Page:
Published: 24 March 2021

Legislative Council Tuesday 23 March, 2021 

Ms FORREST (Murchison) - Mr President, an electorate familiarisation tour provides an opportunity for members to showcase their electorates on a rotational basis as a means of informing other members of some of the industries, businesses, enterprises, opportunities and challenges that form part of that electorate.

The electorate of Murchison is geographically large and diverse, and therefore impossible to cover in a few days. Consequently, King Island, a very important part of my electorate, needed a separate visit, which is important for members to understand.

Last month, from 23 to 26 February, we toured King Island, and nine members were able to attend. Our site visits included the Renewable Energy Integration Project. As a remote island community, King Island is not connected to the mainland electricity supply. The electricity on the island was previously generated entirely from diesel, which is quite expensive and not good for the environment.

The King Island Renewable Energy Integration Project was an initiative of Hydro Tasmania with the assistance of the Australian Renewable Energy Agency; it is a hybrid off grid power system that supplies 65 per cent of the island's energy needs using renewable energy. The project has an innovative approach using new and existing technologies, including battery storage, with the aim of providing up to 100 per cent renewable energy when possible, while maintaining system stability and reliability.

We also visited the mixed species abattoir. This is a community-owned operation that is vital in the absence of any other major island facility for processing unshippable cattle, providing local beef and sheep to local customers. It also processes wallabies, which as members would be well aware, are a huge problem on the island. These are processed and sold both on and off the island.

We also had the privilege of visiting the redevelopment of the King Island District Hospital and Health Centre. The renovations were not quite complete, but we had a sneak preview through the new part of the building ahead of its official opening in the near future. We were informed of the health needs of locals, which in many ways are quite different to the rest of my electorate. We were told that King Islanders are generally healthier, stay in their homes longer, and have fewer instances of obesity and diabetes, for example.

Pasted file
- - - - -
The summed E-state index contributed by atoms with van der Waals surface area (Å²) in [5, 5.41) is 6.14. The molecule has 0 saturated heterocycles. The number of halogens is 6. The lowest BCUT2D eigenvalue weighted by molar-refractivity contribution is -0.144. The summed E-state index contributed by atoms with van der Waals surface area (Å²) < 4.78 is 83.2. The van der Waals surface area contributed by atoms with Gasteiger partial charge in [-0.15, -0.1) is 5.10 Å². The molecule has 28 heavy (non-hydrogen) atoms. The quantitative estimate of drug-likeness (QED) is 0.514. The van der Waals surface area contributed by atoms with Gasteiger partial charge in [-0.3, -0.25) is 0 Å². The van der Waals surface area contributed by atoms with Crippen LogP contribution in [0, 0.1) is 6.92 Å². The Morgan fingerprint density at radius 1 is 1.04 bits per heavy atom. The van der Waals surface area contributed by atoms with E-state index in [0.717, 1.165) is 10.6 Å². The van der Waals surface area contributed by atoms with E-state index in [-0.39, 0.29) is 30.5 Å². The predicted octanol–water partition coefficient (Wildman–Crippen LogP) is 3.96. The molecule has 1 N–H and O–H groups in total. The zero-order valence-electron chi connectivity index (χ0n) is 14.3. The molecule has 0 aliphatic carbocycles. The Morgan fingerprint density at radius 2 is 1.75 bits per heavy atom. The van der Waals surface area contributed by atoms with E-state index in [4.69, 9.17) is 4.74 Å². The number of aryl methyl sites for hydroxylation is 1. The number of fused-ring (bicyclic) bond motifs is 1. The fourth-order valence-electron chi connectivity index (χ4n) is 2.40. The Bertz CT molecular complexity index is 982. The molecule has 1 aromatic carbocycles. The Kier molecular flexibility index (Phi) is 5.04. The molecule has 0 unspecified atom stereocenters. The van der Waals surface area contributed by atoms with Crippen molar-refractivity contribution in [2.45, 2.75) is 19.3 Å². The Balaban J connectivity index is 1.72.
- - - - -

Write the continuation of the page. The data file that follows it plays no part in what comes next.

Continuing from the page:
We also visited a new distillery, the King Island Distillery. Heidi Weitjens uses native botanicals to create her ruby vodka and native gin in her bespoke copper stills, which she is very proud of. It was great to see members support the local business and bring some product home.

We also visited the King Island District High School and were met by the school leaders, who proudly showed us around their school. I commend them for their leadership and their efforts to make sure we were well informed about what their school offers.

We also visited Phoenix House, the community garden and the Men's Shed. All three of these are now co-located in a wonderful facility, a place where islanders come together to find support, belonging and purpose, to access services and to enjoy a range of activities, including working in the community garden. This is a credit to Sally Haneveer and her team, who have had to adapt significantly to support the community in different ways, particularly last year during COVID-19.

Of course, no visit to King Island is complete without a trip to King Island Dairy. Members were able to sample King Island cheeses and also purchase some to bring home, supporting the local community there.